Food TV's new clone

By Howard Kurtz
Washington Post Staff Writer
Monday, May 3, 2010; 7:27 AM

NEW YORK--Bobby Flay stands at the grill and checks the sizzling ribeyes, which, despite their scintillating smell, look increasingly charred.

"Are they burning? They are, a little," warns his assistant, Stephanie Banyas.

"No, they're not," Flay insists, painting the steaks with a marinade brush before turning to the pot of chili, spooning it into three bowls, adding dollops of creme fraiche and a sprinkling of cumin.

"I started at Food Network when there were like 19 viewers," Flay says here at the channel's gleaming headquarters in Chelsea Market, a former Nabisco cookie factory. "They had no money. You couldn't be a guest unless you could get there by subway or taxi."

But even as the 17-year-old network has flourished, and Flay has become a renowned chef and restaurant owner, executives have repeatedly rejected his idea for a show about brunch. "They didn't think it was a big enough subject," he says.

Now Flay is finally getting his program on the air--but not on Food Network. The man who made his name with southwestern cuisine will be cooking brunch on a spinoff called the Cooking Channel, which debuts at month's end.

Does the world really need another food network? Is there anything left to say, any dish that has remained uncooked? Couldn't this give America a big fat case of indigestion?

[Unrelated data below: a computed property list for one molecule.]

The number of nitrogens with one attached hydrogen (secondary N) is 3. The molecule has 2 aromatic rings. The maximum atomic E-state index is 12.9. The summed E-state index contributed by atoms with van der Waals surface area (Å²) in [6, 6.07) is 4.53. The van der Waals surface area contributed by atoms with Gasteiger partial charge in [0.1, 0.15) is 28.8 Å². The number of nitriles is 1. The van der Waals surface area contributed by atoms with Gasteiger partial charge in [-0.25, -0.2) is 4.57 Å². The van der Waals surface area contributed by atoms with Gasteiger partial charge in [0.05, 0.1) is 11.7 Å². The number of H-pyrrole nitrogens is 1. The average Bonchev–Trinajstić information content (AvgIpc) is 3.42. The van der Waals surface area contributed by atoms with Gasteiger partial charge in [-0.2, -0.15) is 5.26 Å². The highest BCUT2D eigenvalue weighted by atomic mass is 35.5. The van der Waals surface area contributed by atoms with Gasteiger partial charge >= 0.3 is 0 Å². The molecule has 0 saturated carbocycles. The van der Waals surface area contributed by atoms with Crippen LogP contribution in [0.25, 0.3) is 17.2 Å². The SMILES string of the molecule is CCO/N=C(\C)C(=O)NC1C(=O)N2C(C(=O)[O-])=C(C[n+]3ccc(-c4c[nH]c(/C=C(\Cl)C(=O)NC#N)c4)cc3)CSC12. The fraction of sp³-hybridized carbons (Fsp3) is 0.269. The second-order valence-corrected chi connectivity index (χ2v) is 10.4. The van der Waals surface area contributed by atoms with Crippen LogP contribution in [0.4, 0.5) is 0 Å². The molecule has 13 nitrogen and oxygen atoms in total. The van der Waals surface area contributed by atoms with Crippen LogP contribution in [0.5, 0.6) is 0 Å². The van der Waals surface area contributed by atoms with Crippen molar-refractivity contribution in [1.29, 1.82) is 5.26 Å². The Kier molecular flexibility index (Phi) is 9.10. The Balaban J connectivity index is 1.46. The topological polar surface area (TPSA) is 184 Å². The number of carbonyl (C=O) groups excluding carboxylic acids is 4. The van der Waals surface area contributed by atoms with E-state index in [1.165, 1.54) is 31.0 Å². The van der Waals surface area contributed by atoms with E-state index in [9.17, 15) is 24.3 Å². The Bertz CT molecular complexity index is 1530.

Michael Smith, the Cooking Channel president, says the venture is in part a defensive move: "We knew, if we didn't try, that one of our major competitors--Discovery or Time Warner or Disney or Viacom--might create a 24-hour food channel. We think there's an audience that wants to go broader and deeper."

Smith is creating new platforms for three of Food's most bankable stars--Flay, Emeril Lagasse and Rachael Ray--to entice viewers to sample its more specialized fare. But understanding the vision for the new Scripps Networks channel--which replaces called a sleepy offering called Fine Living--requires a look at Food's recent evolution.

The network built its identity on stand-and-stir shows: Rachael's 30-minute meals, Emeril kicking it up a notch. But once that became as familiar as leftovers, the prime-time ratings dipped. Viewers, says Smith, wanted it raw, and more entertaining.

So Food jumped on the reality-show trend. First, in 2005, came "Iron Chef America," a copy of the Japanese speed-cooking version. And the "Apprentice"-style "Next Food Network Star." Then "Throwdown" (in which Flay takes on local chefs in surprise cook-offs) and "Food Network Challenge" (competitions for the tallest pie or spiciest chili) and "Ultimate Recipe Showdown" (based on submissions from home cooks) and "Worst Cooks in America" (a boot camp for a dozen losers). Other networks joined the bandwagon, such as Bravo with "Top Chef."

Food's ratings have jumped about 25 percent in the last three years, according to Nielsen Co. figures, reaching 707,000 viewers overall and 1.13 million in prime time, with commercial time often sold out. But all these throwdowns and showdowns left fewer slots for, well, cooking. So Scripps decided to launch the second channel, aiming for an audience that would be more discerning and, not to put too fine a point on it, younger.


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